Long limboing between the place to party and the place to spend your golden years, Miami has emerged as a serious cultural and design game changer, from Art Basel Miami Beach’s inception in 2002 to the branding of the Miami Design District neighborhood. Here, renowned Miami architect Rene Gonzalez sings his hometown’s praises.

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Lincoln Road The 1111 building anchors one end of this pedestrian street, and the New World Symphony building by Frank Gehry is at the other. The 1111 building is actually a newer parking garage by Herzog & de Meuron, and it has this open, sculptural feel. We designed the Alchemist concept store on the fifth floor, and Juvia restaurant at the top has the most amazing views of the city.

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The Wolfsonian-FIU Museum This is really an international jewel, right in the center of South Beach. The collections span from 1885 to 1945 and [include] decorative arts and propaganda. Mickey Wolfson was really interested in how design affects and shapes culture. It used to be a storage facility, which gives it a fortress-like feel. 1001 Washington Ave., (305) 531-1001;

The Venetian Causeway and Islands Going across these causeways is really important for understanding Miami; the city is up against a bay and is constantly having this interaction with water. I don’t know of any other city where the water, the bay, the ocean, and the sky have such a strong presence.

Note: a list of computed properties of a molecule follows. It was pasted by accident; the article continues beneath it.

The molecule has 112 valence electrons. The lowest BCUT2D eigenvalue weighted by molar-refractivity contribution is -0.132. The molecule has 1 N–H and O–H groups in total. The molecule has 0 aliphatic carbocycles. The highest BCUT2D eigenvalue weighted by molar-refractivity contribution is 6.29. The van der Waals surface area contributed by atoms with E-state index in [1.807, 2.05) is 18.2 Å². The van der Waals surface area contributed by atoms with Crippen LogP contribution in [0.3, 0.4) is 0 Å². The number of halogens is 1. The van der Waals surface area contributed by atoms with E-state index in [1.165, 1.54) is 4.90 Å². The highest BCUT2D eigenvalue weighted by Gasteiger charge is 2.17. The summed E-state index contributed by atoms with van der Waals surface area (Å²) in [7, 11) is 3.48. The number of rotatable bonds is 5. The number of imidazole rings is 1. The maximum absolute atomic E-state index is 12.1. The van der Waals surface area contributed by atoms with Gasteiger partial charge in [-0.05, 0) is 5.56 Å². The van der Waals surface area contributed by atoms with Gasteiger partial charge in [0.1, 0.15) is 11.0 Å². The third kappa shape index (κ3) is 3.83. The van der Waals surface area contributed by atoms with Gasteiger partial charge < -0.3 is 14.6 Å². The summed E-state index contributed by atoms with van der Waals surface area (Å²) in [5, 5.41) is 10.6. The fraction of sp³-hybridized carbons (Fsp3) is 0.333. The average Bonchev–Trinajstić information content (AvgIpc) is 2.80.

The Cisneros Fontanals Art Foundation (CIFO) Ella Cisneros is a visionary who bought this project in a neglected area. So we designed this building in 2005 to be an oasis among warehouses and clubs downtown — the exterior literally depicts a jungle, but the space inside is still very raw for installations. There’s an amazing bistro across the street, neMesis. 1018 N. Miami Ave., (305) 455-3380;

Pubbelly Sushi At this Asian restaurant with Latin touches, you’ll want to order the tostones. They chill your sake in these amazing containers. 1424 20th St., (305) 531-9282;

Versailles The epicenter of Cuban-American culture. Don’t leave without trying the fried plantains. 3555 SW 8th St., (305) 444-0240;

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Bacardi Building and Plaza This complex reaffirms the belief in architecture that the Bacardi family has always had. The tower here was designed by Cuban exile architect Enrique Gutiérrez; it’s reinforced concrete and was overlaid with 28,000 azulejos (ceramic tiles) by a Brazilian artist. The smaller two-story building features glass tapestries designed in France. 2100 Biscayne Blvd.